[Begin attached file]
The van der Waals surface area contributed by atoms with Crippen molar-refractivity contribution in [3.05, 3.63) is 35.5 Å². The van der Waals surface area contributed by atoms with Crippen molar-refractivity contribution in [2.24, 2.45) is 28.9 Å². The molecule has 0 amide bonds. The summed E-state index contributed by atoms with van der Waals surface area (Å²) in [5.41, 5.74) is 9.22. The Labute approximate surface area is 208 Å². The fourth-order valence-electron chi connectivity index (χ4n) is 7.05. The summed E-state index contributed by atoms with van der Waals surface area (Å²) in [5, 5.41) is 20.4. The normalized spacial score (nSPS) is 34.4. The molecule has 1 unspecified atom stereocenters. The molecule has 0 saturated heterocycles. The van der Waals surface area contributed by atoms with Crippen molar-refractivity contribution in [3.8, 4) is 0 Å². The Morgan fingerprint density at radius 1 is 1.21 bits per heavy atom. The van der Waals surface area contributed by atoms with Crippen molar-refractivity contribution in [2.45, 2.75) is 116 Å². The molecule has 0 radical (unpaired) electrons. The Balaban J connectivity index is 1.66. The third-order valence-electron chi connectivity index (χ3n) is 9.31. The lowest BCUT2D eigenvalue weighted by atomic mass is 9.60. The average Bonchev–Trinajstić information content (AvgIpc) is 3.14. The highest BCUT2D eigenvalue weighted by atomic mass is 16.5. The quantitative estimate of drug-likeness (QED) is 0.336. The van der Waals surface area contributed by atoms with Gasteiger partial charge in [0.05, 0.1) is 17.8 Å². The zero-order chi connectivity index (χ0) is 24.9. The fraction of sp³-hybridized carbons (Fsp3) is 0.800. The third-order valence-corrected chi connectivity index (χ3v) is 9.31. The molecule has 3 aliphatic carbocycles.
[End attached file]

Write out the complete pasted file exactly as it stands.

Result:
The van der Waals surface area contributed by atoms with Crippen molar-refractivity contribution in [3.05, 3.63) is 35.5 Å². The van der Waals surface area contributed by atoms with Crippen molar-refractivity contribution in [2.24, 2.45) is 28.9 Å². The molecule has 0 amide bonds. The summed E-state index contributed by atoms with van der Waals surface area (Å²) in [5.41, 5.74) is 9.22. The Labute approximate surface area is 208 Å². The fourth-order valence-electron chi connectivity index (χ4n) is 7.05. The summed E-state index contributed by atoms with van der Waals surface area (Å²) in [5, 5.41) is 20.4. The normalized spacial score (nSPS) is 34.4. The molecule has 1 unspecified atom stereocenters. The molecule has 0 saturated heterocycles. The van der Waals surface area contributed by atoms with Crippen molar-refractivity contribution in [3.8, 4) is 0 Å². The Morgan fingerprint density at radius 1 is 1.21 bits per heavy atom. The van der Waals surface area contributed by atoms with Crippen molar-refractivity contribution in [2.45, 2.75) is 116 Å². The molecule has 0 radical (unpaired) electrons. The Balaban J connectivity index is 1.66. The third-order valence-electron chi connectivity index (χ3n) is 9.31. The lowest BCUT2D eigenvalue weighted by atomic mass is 9.60. The average Bonchev–Trinajstić information content (AvgIpc) is 3.14. The highest BCUT2D eigenvalue weighted by atomic mass is 16.5. The quantitative estimate of drug-likeness (QED) is 0.336. The van der Waals surface area contributed by atoms with Gasteiger partial charge in [0.05, 0.1) is 17.8 Å². The zero-order chi connectivity index (χ0) is 24.9. The fraction of sp³-hybridized carbons (Fsp3) is 0.800. The third-order valence-corrected chi connectivity index (χ3v) is 9.31. The molecule has 3 aliphatic carbocycles.